The Channel 14 TV network has been offering to sell Likud primary candidates a package of flattering interviews and media coverage, Army Radio reported on Thursday.
The package — which was said to have been suggested to a number of candidates and to include interviews, flattering articles and promotion on the station’s mobile app — was billed at NIS 50,000 ($14,921) by the network, a right-wing channel sometimes likened to Fox News and officially known as Now 14.
Two advisers for Likud MKs told Army Radio that Channel 14 representatives — insisting only on face-to-face discussions — offered to invite candidates for interviews in the run-up to the Likud party primary on August 10.
Although networks are permitted to publish paid-for content, they must be clearly marked as such under broadcast regulations.
Army Radio said that before publishing its report, it found a number of articles on the Channel 14 site that should have been marked as paid content but were not. After the radio station requested a response from Channel 14, the website was altered to show that such posts were paid content, according to the radio report.
In a statement responding to the report, Channel 14 said the offer it made to MKs was only for content on its website and its app, “with no connection to the channel programs.” The network added that “this was made unequivocally clear to those who were interested.”
However, another primary candidate later told Army Radio that when he inquired about an interview on the network’s broadcast program, he was told that NIS 5,000 would buy him a spot in the studio.
The revelations came as Zehava Galon, a former Meretz party leader who is running to be head of the party again, asked the attorney general to open an investigation into opposition leader Benjamin Netanyahu over allegations that he used Channel 14 for his own political purposes.
In a letter to Attorney General Gali Baharav-Miara, Galon wrote that Netanyahu, the Likud party leader, should be probed on suspicion of committing crimes of fraud, bribery and breach of trust.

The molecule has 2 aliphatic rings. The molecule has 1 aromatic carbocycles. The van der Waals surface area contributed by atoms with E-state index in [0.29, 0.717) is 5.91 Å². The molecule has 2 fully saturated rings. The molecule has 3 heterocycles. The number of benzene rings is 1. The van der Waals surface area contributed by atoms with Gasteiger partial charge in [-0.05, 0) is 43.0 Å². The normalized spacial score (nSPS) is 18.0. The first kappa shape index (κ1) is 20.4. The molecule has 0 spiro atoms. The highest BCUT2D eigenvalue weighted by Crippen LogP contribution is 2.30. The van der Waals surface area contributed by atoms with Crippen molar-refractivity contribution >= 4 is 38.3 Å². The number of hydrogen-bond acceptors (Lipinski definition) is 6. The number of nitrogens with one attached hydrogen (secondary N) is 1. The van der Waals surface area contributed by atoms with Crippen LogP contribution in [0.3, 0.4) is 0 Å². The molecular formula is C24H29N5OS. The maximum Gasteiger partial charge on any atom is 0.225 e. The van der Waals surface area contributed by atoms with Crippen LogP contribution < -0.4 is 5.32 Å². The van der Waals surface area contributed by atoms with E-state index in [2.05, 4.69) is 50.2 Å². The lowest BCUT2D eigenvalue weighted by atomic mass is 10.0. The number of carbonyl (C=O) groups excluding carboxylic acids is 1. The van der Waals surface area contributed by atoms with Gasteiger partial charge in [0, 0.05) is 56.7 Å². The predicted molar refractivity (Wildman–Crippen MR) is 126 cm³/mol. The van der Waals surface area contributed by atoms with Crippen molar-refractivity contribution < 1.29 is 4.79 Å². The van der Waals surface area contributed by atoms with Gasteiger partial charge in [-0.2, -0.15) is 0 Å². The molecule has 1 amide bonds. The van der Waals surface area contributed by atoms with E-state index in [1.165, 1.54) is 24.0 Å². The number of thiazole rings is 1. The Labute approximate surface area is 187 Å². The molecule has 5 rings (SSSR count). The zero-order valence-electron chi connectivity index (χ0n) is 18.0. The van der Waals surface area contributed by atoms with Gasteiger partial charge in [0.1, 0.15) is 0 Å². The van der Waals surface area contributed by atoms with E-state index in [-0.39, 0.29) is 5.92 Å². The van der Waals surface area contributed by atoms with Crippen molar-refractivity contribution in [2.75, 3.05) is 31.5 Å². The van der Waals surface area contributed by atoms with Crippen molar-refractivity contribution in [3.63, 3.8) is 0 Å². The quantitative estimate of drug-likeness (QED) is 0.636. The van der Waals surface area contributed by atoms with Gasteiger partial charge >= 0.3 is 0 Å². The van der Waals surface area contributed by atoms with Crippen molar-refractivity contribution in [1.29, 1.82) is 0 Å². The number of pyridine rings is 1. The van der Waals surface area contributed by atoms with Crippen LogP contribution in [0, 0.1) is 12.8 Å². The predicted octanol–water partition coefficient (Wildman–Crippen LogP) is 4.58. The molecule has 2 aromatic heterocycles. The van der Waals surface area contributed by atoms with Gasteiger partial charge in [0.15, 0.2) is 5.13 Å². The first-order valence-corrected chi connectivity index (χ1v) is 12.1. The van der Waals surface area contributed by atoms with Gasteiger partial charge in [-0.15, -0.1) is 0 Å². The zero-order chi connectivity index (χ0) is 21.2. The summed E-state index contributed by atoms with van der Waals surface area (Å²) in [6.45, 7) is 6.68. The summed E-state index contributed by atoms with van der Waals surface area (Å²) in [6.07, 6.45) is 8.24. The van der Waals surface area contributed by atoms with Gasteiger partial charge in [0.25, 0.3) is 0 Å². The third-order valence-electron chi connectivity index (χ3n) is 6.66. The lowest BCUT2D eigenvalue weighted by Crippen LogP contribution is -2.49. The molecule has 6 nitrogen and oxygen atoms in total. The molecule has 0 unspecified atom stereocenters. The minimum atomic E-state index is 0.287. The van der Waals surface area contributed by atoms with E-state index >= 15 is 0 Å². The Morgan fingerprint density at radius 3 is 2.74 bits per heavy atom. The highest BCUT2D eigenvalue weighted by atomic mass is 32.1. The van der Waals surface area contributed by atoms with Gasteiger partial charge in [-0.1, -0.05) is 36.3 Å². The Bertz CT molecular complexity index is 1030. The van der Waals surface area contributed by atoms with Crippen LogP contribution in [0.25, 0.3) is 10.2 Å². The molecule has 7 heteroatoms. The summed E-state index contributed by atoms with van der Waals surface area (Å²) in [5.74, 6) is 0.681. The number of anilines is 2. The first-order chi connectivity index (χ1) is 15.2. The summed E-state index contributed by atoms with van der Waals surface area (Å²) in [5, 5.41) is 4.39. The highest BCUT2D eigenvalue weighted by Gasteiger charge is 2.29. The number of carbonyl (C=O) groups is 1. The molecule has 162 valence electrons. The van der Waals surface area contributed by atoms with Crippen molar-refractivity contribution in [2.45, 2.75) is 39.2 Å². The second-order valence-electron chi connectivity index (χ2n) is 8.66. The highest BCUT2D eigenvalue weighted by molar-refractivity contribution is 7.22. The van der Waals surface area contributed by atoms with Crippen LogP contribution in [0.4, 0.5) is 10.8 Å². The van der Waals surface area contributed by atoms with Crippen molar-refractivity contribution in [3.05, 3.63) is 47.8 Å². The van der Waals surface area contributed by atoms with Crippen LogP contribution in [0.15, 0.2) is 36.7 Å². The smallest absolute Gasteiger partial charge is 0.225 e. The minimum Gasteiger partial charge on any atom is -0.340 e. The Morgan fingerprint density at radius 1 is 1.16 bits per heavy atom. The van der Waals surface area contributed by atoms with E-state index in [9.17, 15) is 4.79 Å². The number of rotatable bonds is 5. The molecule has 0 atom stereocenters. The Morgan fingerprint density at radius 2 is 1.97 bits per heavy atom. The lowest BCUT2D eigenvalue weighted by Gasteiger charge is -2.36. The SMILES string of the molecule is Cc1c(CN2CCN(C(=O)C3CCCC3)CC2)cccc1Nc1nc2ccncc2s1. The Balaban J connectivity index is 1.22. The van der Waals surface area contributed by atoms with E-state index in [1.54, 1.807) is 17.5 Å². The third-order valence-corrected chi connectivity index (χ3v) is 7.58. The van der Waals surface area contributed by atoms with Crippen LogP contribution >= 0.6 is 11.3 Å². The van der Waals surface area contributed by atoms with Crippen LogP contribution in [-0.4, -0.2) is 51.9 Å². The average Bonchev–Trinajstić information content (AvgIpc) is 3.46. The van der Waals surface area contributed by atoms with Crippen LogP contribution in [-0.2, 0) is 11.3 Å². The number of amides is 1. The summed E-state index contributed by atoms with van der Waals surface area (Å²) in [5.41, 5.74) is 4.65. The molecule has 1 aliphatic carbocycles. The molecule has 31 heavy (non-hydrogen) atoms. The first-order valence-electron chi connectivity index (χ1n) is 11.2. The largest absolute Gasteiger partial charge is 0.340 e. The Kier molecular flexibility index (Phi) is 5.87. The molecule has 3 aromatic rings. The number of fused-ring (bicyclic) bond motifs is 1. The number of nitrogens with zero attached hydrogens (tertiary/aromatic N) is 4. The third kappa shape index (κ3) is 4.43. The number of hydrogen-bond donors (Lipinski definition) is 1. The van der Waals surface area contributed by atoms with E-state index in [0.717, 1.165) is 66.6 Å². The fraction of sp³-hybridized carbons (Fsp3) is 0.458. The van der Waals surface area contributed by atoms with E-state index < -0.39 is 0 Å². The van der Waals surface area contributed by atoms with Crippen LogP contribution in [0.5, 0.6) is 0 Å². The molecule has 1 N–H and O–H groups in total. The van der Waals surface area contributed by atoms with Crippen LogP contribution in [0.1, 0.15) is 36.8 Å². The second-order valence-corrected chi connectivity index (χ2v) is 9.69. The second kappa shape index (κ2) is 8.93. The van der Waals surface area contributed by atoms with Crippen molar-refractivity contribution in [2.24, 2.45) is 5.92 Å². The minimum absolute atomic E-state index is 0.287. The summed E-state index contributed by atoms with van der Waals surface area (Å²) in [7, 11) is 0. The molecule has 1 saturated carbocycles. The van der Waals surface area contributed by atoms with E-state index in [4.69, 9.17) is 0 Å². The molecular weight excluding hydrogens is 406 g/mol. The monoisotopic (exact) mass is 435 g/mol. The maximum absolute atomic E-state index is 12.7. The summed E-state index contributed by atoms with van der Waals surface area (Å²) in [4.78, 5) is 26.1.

“The Israeli viewer is exposed every day to a despicable propaganda channel that operates on behalf of a criminal defendant,” she wrote to Baharav-Miara in a letter submitted by attorney Daphna Holetz-Lechner.
Galon referred to a Walla news report from Tuesday that cited a recording of a Channel 14 employee discussing how a segment earlier in the week had been aimed at discrediting Interior Minister Ayelet Shaked, head of the new Zionist Spirit party, which is competing with Likud for right-wing votes.
The employee was referring to a Monday interview by Channel 14 with the wife of Moshe Saada, the former deputy head of the Justice Ministry’s Police Internal Investigations Department. Last month, Saada alleged that top members of the country’s legal establishment, including the previous state attorney, ignored misconduct in recent years by the then-police chief due to fears it would damage efforts to prosecute former Netanyahu, who is on trial for corruption.
Saada’s wife, Naomi, told Channel 14 that Shaked, who was justice minister when the alleged misconduct was going on, knew of the issues at the time. Channel 14 headlined the report with “Shaked knew — and kept silent.”
Shaked and Moshe Saada both swiftly rejected the claim.
On Tuesday, Walla reported that it had obtained a phone recording of a Channel 14 employee saying that the whole purpose of the Naomi Saada interview was to spread that “Ayelet Shaked knew.”
Channel 14 responded that the interview with Naomi Saada “is a journalistic document of great importance to the public,” and that it supports the decision of editorial staff who chose the article’s headline.
Netanyahu is currently on trial on several counts of corruption in multiple cases, including charges that he improperly granted favors to Shaul Elovitch, the controlling shareholder in Bezeq, in exchange for what amounted to editorial control over Elovitch’s Walla news site. Netanyahu denies all the charges against him.